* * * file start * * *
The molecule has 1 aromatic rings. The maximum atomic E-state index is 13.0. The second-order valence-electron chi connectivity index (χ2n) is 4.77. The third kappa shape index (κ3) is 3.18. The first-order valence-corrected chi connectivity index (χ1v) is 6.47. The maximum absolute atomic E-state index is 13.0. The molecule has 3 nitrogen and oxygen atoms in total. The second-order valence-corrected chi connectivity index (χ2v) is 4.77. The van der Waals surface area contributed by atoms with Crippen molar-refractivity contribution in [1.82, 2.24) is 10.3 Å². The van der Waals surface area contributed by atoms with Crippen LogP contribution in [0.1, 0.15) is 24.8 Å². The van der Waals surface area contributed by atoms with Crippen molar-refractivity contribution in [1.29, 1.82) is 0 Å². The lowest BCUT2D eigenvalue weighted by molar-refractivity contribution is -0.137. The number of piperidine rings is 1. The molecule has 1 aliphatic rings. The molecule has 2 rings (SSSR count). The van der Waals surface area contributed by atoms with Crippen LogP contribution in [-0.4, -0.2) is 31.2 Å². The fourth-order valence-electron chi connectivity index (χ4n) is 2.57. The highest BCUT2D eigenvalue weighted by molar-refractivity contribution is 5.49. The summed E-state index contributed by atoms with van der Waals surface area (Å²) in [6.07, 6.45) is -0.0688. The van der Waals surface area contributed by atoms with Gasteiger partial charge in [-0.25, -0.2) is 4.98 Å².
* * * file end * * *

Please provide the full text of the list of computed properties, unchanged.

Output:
The molecule has 1 aromatic rings. The maximum atomic E-state index is 13.0. The second-order valence-electron chi connectivity index (χ2n) is 4.77. The third kappa shape index (κ3) is 3.18. The first-order valence-corrected chi connectivity index (χ1v) is 6.47. The maximum absolute atomic E-state index is 13.0. The molecule has 3 nitrogen and oxygen atoms in total. The second-order valence-corrected chi connectivity index (χ2v) is 4.77. The van der Waals surface area contributed by atoms with Crippen molar-refractivity contribution in [1.82, 2.24) is 10.3 Å². The van der Waals surface area contributed by atoms with Crippen LogP contribution in [0.1, 0.15) is 24.8 Å². The van der Waals surface area contributed by atoms with Crippen molar-refractivity contribution in [1.29, 1.82) is 0 Å². The lowest BCUT2D eigenvalue weighted by molar-refractivity contribution is -0.137. The number of piperidine rings is 1. The molecule has 1 aliphatic rings. The molecule has 2 rings (SSSR count). The van der Waals surface area contributed by atoms with Crippen LogP contribution in [-0.4, -0.2) is 31.2 Å². The fourth-order valence-electron chi connectivity index (χ4n) is 2.57. The highest BCUT2D eigenvalue weighted by molar-refractivity contribution is 5.49. The summed E-state index contributed by atoms with van der Waals surface area (Å²) in [6.07, 6.45) is -0.0688. The van der Waals surface area contributed by atoms with Gasteiger partial charge in [-0.25, -0.2) is 4.98 Å².